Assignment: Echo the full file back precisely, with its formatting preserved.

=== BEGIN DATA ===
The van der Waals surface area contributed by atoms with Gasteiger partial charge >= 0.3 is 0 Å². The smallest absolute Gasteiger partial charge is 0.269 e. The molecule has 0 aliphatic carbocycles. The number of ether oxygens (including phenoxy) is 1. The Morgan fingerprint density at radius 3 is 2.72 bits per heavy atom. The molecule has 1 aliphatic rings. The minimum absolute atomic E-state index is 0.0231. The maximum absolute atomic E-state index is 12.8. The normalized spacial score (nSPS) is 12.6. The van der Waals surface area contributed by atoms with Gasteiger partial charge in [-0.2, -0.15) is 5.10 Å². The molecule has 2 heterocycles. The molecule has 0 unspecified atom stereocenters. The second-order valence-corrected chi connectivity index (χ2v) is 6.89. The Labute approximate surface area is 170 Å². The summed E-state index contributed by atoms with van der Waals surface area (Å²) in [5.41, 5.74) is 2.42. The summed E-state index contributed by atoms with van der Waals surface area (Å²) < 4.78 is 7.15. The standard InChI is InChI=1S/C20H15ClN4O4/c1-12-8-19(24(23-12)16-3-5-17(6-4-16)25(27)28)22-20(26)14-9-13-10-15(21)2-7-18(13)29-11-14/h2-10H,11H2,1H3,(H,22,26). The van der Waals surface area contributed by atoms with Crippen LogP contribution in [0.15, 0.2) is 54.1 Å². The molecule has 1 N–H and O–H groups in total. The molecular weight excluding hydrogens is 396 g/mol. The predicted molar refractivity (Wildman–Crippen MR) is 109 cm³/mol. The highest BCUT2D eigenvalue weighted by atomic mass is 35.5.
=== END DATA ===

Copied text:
The van der Waals surface area contributed by atoms with Gasteiger partial charge >= 0.3 is 0 Å². The smallest absolute Gasteiger partial charge is 0.269 e. The molecule has 0 aliphatic carbocycles. The number of ether oxygens (including phenoxy) is 1. The Morgan fingerprint density at radius 3 is 2.72 bits per heavy atom. The molecule has 1 aliphatic rings. The minimum absolute atomic E-state index is 0.0231. The maximum absolute atomic E-state index is 12.8. The normalized spacial score (nSPS) is 12.6. The van der Waals surface area contributed by atoms with Gasteiger partial charge in [-0.2, -0.15) is 5.10 Å². The molecule has 2 heterocycles. The molecule has 0 unspecified atom stereocenters. The second-order valence-corrected chi connectivity index (χ2v) is 6.89. The Labute approximate surface area is 170 Å². The summed E-state index contributed by atoms with van der Waals surface area (Å²) in [5.41, 5.74) is 2.42. The summed E-state index contributed by atoms with van der Waals surface area (Å²) < 4.78 is 7.15. The standard InChI is InChI=1S/C20H15ClN4O4/c1-12-8-19(24(23-12)16-3-5-17(6-4-16)25(27)28)22-20(26)14-9-13-10-15(21)2-7-18(13)29-11-14/h2-10H,11H2,1H3,(H,22,26). The van der Waals surface area contributed by atoms with Crippen LogP contribution in [0.15, 0.2) is 54.1 Å². The molecule has 1 N–H and O–H groups in total. The molecular weight excluding hydrogens is 396 g/mol. The predicted molar refractivity (Wildman–Crippen MR) is 109 cm³/mol. The highest BCUT2D eigenvalue weighted by atomic mass is 35.5.